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4 of 4 people found the following review helpful
5.0 out of 5 stars Valuable Guidance for Writers, Story Tellers and Critics, 25 Aug. 2004
By 
Donald Mitchell "Jesus Loves You!" (Thanks for Providing My Reviews over 127,000 Helpful Votes Globally) - See all my reviews
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This review is from: A Story is a Promise: Good Things to Know Before Writing a Novel, Screenplay or Play (Paperback)
This is the best "how to" book I have read on writing screenplays, novels, and plays. The advice comes alive through extensive analysis of well-known stories, using a disciplined outline of story elements. The application of these points is greatly aided by questions directed at helping you write your story. Although intended for fiction writers, this book is equally applicable to nonfiction writers and can add great balance to critical reviews of literary works.
If you are like me, you learned to write by doing small exercises . . . such as short stories, scenes, and descriptions. That's all fine, and it does improve one's writing, but somehow something is left out when you sit down to the first blank sheet of paper and begin writing a longer work. It is for just that moment that this book is wonderful.
The purpose of the book is to help you create the kind of gripping stories that vividly fulfill peoples' unmet needs. The method is to give you a way to create a structure (and fill that structure) that serves that purpose. This structure features creating a promise to your readers in the first scene, creating a story (separate from the plot) that fulfills the promise, a story line to flesh out the story, a plot to support the story, a plot line to flesh out the plot, developing conflict, and employing thrusts and counterthrusts to create and sustain dramatic tension. Using this structure, you ruthlessly weed out what is extraneous, even if it is terrific writing.
You are probably nodding your head agreeably at this point. But what you haven't seen yet is Mr. Johnson's wonderful analysis of Romeo and Juliet, The Hunt for Red October, Rocky, The Usual Suspects, Moby Dick, Die Hard, Honey, I Shrunk the Kids, Reservoir Dogs, The Exorcist, Pride and Prejudice, and other powerful stories to examplify these points. These examples are incredibly effective in bringing the structure to life. They also make it clearer what critics and book reviewers should be on the look-out for in reading fiction.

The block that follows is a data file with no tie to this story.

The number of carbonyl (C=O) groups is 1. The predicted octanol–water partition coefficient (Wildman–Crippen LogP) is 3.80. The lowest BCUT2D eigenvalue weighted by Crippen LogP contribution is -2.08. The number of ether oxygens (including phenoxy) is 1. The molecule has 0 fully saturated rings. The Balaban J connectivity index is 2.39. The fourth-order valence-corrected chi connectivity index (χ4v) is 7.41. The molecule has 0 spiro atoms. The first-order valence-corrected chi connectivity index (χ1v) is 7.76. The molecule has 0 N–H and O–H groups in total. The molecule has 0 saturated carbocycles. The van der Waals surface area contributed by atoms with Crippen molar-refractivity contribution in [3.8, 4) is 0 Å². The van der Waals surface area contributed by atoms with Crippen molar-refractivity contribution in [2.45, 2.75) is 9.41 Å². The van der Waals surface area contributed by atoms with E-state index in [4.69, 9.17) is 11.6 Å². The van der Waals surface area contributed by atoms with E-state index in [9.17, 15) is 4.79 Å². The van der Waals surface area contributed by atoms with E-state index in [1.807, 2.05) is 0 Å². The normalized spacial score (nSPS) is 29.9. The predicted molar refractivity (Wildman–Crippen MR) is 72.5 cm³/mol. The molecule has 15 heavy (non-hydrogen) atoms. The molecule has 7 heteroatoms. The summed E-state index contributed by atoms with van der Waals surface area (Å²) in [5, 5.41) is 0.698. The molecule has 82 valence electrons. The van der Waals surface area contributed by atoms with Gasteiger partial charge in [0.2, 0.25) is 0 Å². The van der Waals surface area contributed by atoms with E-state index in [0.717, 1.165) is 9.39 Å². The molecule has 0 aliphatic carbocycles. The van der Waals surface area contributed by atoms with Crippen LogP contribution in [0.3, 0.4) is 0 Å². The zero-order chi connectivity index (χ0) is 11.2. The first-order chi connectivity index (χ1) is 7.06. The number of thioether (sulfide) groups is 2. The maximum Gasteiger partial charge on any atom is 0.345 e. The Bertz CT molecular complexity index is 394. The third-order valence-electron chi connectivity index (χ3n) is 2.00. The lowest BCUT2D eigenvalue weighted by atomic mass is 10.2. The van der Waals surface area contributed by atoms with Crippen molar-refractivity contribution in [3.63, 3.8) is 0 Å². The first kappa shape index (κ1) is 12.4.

Section one of the book develops the key theme, a story is a promise. Section two works on helping you design the elements of your story. Section three looks at the distinctions between story line and plot line, and introduces a structured analysis to help you. Section four focuses on that dreaded moment of getting started with the writing. Section five contains detailed reviews of several popular stories to help ingrain the lessons outlined here.
One of my favorite sections deals with the mistakes most often made by new fiction writers and how to overcome them. This section is worth the price of the book alone!
Each chapter also has extensive questions and assignments, which can turn this into a workshop-like experience. The author also suggests ways for you to take your answers and assignments and get feedback on them. If you live by yourself in an isolated area with no telephone, he even gives you ideas for trying to help yourself to improve the writing as your own alter-ego.
Highly recommended for aspiring writers!
After you have finished thinking through this wonderful book, I suggest you move on to one question that Mr. Johnson did not raise. What should be the need that your story fulfills? Most stories today deal with wounds, like not having enough love, feeling low self-esteem, or being helpless. How can you pick needs that will make people stronger and start a chain-reaction of good results? For example, rather than showing people how love can conquer death (the Romeo and Juliet theme), how about showing people how giving love will help them acquire love? I suspect that we can create a much more wonderful society if we pay a bit more attention to the promises we make in our stories. We need to balance building capability with healing wounds if we are to reach our full potential as people.
Write a great story!
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